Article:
Because I know you just can't get enough of the smart grid and smart meters, I wanted to direct your attention to new research outlining concerns for (among?) those building out these new technologies.
The first is a new report from EcoAlign that illustrates the very real consumer perception problem that utility companies face as they spend billions of dollars on smart meters and smart grid infrastructure. The report, entitled "Separating Smart Grid from Smart Meters? Consumer Perceptions and Expectations of the Smart Grid," reflects data gathered during 1,000 online interviews in May 2010.
The most poignant statistic from my perspective is the fact that 70 percent of those surveyed haven't heard of the phrase smart grid. On the face of it, that's not a great thing for all the companies spending money on the buildout BUT it also means that these same companies have an excellent opportunity to participate in shaping consumer perceptions. The other positive thing is that those who HAVE heard of the smart grid believe that it will bring them benefits. So, there's a good foundation of good will. Most of them associate the benefits with having some greater degree of control over their utility bills.
The next analysis is from PricewaterhouseCoopers, which has released a report called "Smart Grid Growing Pains" that outlines what it calls growing pains for smart grid deployments. Nothing really revelatory, but here are the six areas of discussion in the report:
- Capital expenses associated with the buildout: According to Pricewaterhouse, capital expenses for the utilities industry are supposed to be $75 billion this year, which is more than double what they paid in 2004. The question is how much can utility companies bite off at once.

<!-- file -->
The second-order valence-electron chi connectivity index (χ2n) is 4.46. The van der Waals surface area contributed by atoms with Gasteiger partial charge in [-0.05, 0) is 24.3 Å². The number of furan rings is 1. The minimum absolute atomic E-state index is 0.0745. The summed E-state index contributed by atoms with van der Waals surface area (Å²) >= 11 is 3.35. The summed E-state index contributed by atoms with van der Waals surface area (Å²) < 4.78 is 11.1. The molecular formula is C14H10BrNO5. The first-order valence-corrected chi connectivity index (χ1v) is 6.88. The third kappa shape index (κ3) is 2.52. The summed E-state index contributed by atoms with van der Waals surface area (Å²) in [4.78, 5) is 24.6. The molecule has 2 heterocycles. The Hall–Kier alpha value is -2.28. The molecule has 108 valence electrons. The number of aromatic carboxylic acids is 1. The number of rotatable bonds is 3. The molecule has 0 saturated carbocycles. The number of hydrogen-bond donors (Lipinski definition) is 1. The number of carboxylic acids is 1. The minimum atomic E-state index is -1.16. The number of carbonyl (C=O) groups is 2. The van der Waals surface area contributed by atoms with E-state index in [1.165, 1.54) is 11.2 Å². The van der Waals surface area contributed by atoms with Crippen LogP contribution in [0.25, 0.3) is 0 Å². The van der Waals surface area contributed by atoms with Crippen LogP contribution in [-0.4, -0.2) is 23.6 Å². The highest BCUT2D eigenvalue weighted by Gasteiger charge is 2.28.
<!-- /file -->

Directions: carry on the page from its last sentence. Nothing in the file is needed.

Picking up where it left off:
- Smart grid awareness: Even though there are pilots going on in something like 33 states, close to 70 percent of Americans have never heard of the smart grid. Almost as many haven't heard of smart meters. So, even though this stuff is being built out, there's a huge evangelism challenge ahead.
- No one know the financial impact: Frankly speaking, there's a lot of intuition associated with smart grid deployments right now. No one seems to know the exact impact that these technologies will have for either the utilities or the consumers (both residential and business). We need some hard figures.
- Security: Because technologies are increasingly connected, there are myriad concerns about data breaches (both malicious and unintentional). Attacks against the various systems at electric and water utilities have grown measurably since 2000.
- Information overload: Various industries have been talking about the promise of business intelligence for years, but many businesses struggling with how to analyze and act on all the great statistics they are now collecting. Even if utilities collect this information, can they really use it effectively?
- Technology convergence: The convergence between networked meters and information technology networks will present an interesting dilemma: Who is best qualified to integrate these things? What's more, with all the start-ups in this space, where is it safe for utilities to place their bets?
The final report you should grab is from the Lexington Institute, which is a self-described think tank on national priorities. Called "Smart Grid Implementation: Strategies for Success," the 19-page report provides more information on the following topics: cybersecurity, smart power transmission, interoperability standards, and consumer adoption/acceptance.